Most companies use voice mail in some way. When considering voice mail for your business you should first consider your goals and needs. Common scenarios and features:
A single general voice mail box to answer calls after hours or when no one can answer calls to a main number
An automated attendant to answer calls and distribute calls by digit or extension dialed
Ability to have individual voice mail boxes
Ability to ring an extension and have a call go to voice mail if not [charlotte voice mail] answered.
Telephone message waiting lights
Ability to schedule automated attendant answering by one or two time frames such as day/night.
Abilty to create multiple automated attendents, more complex answering time frames, and call routing.
Voice mail to e-mail (receiving voice mail in your e-mail inbox as wav. files or text).
Office telephone system/cell phone integration with shared voice mail.
Ability to use an automated attendant to transfer calls to remote sites and other office locations.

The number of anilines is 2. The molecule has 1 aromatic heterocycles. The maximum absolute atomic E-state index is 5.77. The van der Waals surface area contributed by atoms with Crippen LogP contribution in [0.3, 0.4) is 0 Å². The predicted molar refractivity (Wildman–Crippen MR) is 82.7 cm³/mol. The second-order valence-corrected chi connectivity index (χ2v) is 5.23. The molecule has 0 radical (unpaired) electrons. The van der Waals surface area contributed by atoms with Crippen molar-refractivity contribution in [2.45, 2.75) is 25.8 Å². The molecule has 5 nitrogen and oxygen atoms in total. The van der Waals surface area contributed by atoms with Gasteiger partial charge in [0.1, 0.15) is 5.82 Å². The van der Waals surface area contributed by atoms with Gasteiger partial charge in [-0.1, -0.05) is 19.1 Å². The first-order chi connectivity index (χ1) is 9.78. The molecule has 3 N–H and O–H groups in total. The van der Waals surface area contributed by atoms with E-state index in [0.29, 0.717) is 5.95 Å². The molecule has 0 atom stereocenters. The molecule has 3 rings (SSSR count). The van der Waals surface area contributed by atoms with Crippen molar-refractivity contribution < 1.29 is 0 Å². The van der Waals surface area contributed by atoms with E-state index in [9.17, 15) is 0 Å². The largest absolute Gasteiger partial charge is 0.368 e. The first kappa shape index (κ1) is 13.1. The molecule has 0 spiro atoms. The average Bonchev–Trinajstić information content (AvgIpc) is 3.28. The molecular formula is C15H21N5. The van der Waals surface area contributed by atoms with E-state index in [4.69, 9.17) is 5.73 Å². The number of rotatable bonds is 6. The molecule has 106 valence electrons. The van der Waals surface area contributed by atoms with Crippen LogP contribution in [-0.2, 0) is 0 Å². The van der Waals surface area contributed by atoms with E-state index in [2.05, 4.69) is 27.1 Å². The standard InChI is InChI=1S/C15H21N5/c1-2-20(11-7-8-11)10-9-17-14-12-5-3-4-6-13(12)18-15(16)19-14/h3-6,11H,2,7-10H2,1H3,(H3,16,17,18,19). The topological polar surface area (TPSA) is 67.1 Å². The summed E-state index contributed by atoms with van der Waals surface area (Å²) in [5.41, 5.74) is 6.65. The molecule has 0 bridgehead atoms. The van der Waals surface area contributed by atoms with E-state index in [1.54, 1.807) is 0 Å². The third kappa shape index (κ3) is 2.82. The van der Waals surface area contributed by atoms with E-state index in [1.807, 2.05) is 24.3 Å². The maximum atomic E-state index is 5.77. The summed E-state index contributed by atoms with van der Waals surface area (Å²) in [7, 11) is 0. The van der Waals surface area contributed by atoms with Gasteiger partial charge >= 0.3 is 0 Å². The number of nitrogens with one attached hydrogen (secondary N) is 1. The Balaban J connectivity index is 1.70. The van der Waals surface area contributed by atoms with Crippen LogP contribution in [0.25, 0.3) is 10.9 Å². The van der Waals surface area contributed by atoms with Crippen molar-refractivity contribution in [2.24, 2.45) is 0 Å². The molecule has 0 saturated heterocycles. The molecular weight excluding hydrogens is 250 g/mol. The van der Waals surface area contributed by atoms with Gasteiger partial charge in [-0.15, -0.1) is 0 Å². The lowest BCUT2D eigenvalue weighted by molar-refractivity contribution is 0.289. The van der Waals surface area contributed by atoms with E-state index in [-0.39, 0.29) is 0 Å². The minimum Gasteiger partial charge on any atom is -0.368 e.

If you are only looking for scenario 1, a simple low cost voice mail service from your telephone company may be the answer. If you are looking at 2 thru 6 a voice mail system add on to small business premise based or hosted IP telephone system may be the answer. If you are interested in 7 thru 10. I would take a really hard look at hosted IP telephone systems which typically include advanced voice mail/automated attendant and voice mail options at no extra charge. For some larger companies an IP PBX telephone system may also be a good solution to achieve some of the more advanced scenarios and features.
Richard Hill has worked in the telecommunications field for over 20 years, 15 of those as the President and owner of SafeCall, a Charlotte, NC based company offering business telephone systems, VoIP telephone service, carrier consulting, and voice/data cabling